Elizabeth Barbara Williams was born to a large Catholic family in Baton Rouge. Though she felt called to religious life, there were at the time few options available for an African American woman in the South. For some years she worked as a receptionist for a convent of white nuns. Then, in 1916, she was approached by a French priest, Fr. Ignatius Lissner, who was serving the black Catholic community in Savannah. At the time, laws were under consideration that would prevent white teachers, like the sisters in Lissner’s parish school, from teaching black children. In response, Fr. Lissner wished to start a congregation of black sisters. In Williams, he found an enthusiastic partner. As Mother Theodore, Williams became the founder of the Handmaid of the Most Pure Heart of Mary.
When she proposed laws were not passed, the Handmaid found themselves struggling to find their mission. Though they were largely accepted in the community, they confronted doubts from certain white nuns. As Fr. Lissner noted, “As real Southerners they could not believe a colored woman could make a real Religious Sister…’It is a shame,’ they said. ‘Fr. Lissner may give them the veil, but what will that prevent them from stealing chickens and telling lies?”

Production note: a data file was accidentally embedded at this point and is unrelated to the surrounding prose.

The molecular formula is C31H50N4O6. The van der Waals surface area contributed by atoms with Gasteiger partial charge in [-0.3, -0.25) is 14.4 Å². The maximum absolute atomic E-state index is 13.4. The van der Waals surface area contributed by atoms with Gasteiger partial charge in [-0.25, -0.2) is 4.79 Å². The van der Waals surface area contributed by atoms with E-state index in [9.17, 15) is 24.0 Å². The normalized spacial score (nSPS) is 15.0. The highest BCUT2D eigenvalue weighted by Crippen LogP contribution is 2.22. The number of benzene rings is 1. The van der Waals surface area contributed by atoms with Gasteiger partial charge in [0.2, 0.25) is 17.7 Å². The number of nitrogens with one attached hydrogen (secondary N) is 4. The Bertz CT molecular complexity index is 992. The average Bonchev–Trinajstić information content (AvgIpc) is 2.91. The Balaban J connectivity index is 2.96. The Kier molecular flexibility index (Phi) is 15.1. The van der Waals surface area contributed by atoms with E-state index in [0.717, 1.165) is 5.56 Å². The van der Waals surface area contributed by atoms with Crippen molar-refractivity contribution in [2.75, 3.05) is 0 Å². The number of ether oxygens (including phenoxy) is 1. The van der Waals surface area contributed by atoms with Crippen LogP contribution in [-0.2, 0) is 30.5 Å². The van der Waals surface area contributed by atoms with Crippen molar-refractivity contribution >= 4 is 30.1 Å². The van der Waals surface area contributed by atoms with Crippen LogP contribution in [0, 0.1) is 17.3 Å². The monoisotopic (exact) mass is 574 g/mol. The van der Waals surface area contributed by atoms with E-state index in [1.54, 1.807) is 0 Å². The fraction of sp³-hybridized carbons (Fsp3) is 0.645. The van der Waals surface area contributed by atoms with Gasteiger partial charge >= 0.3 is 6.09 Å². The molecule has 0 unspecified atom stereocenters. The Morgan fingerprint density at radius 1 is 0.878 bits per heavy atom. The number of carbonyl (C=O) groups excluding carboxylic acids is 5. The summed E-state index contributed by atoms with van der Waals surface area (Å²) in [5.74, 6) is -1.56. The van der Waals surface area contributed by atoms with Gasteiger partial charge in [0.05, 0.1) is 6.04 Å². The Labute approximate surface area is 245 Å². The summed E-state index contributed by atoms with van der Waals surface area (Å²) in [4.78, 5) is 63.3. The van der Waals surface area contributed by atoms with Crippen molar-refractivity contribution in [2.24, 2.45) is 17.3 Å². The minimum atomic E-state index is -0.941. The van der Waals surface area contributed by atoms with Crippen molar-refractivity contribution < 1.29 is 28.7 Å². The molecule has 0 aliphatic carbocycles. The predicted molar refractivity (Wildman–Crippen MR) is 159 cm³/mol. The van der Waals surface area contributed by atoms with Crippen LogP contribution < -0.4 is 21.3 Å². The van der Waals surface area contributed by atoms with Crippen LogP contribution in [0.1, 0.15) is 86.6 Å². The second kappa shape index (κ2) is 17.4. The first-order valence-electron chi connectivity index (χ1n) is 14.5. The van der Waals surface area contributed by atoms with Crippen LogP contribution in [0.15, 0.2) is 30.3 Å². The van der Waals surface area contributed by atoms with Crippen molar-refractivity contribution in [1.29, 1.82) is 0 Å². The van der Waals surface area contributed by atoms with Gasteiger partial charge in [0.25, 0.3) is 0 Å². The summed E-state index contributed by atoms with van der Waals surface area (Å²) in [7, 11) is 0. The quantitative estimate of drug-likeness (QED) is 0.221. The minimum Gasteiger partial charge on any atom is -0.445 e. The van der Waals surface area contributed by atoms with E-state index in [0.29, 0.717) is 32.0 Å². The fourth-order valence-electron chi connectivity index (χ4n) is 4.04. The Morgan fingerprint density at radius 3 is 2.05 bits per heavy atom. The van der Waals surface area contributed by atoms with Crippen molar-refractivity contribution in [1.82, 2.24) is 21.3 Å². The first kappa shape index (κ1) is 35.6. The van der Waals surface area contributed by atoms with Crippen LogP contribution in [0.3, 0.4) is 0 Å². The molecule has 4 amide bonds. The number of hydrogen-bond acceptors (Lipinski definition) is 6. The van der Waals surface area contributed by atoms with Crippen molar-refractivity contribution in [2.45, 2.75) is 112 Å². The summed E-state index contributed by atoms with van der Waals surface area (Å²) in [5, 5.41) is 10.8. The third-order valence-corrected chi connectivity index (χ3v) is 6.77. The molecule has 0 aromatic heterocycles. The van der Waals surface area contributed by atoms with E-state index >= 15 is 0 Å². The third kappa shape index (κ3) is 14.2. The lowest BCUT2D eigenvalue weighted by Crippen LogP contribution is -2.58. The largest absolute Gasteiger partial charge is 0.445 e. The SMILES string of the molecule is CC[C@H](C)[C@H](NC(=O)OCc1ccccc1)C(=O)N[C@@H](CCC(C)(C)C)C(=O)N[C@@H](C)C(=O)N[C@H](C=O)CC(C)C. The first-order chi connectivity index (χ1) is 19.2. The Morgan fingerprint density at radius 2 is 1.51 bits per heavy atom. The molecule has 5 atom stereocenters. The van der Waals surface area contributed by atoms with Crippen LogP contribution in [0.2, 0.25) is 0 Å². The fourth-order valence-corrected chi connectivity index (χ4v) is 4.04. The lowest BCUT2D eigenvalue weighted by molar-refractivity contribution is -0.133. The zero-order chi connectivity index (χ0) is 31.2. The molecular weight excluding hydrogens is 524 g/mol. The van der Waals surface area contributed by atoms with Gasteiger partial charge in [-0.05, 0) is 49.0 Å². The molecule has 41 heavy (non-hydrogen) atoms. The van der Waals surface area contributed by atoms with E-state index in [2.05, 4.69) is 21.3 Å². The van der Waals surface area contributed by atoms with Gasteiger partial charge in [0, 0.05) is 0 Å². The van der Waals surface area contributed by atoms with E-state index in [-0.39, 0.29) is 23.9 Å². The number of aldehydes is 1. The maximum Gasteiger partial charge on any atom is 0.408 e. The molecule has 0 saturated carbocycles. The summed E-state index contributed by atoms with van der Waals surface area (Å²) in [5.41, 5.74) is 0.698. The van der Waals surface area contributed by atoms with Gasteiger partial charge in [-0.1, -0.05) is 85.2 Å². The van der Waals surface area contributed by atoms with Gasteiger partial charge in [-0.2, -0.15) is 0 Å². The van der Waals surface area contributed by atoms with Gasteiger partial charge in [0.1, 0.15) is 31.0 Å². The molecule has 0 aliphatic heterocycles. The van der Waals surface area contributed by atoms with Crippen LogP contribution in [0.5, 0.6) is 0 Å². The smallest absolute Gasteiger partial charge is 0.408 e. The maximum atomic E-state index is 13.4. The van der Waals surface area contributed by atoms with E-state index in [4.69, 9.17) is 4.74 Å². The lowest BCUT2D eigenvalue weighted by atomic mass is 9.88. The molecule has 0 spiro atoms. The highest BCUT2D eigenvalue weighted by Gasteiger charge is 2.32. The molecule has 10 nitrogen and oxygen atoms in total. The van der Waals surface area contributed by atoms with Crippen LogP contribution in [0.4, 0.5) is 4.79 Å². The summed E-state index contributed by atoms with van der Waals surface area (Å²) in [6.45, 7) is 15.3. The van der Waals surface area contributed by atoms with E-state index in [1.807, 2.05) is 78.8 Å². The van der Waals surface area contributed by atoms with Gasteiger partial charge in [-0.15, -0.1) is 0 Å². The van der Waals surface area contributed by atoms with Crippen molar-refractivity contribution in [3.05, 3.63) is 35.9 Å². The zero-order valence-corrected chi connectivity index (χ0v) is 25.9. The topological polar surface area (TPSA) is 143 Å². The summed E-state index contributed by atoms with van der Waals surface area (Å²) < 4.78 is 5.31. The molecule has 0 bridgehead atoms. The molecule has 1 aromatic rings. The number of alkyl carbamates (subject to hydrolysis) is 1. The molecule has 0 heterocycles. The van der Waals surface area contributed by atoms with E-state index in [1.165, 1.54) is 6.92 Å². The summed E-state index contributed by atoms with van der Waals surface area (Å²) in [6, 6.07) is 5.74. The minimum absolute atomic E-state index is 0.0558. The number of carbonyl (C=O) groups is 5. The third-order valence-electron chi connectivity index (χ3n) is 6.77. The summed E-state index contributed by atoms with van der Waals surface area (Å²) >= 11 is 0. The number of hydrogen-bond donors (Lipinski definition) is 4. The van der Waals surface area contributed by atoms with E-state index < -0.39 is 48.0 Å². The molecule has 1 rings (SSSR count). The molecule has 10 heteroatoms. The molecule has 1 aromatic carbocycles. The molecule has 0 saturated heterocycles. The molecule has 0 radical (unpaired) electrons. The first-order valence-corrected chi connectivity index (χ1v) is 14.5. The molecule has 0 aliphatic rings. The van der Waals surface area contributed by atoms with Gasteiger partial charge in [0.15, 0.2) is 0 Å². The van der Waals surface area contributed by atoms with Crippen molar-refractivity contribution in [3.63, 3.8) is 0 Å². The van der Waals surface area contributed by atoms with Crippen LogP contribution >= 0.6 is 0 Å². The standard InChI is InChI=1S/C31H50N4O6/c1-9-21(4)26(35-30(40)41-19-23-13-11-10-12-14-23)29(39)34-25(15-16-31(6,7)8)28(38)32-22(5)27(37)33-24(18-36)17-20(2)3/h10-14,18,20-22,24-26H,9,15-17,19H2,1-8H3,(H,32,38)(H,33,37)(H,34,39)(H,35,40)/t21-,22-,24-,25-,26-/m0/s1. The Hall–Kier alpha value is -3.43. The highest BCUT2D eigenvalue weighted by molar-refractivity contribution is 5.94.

Then, in 1923, Archbishop Patrick Hayes invited the Handmaids and relocate to Harlem. There, besides teaching, they operated soup kitchen, a kindergarten, and a shelter for homeless children. In 1929, Williams affiliated her community with the Franciscans. She died in July 14, 1931.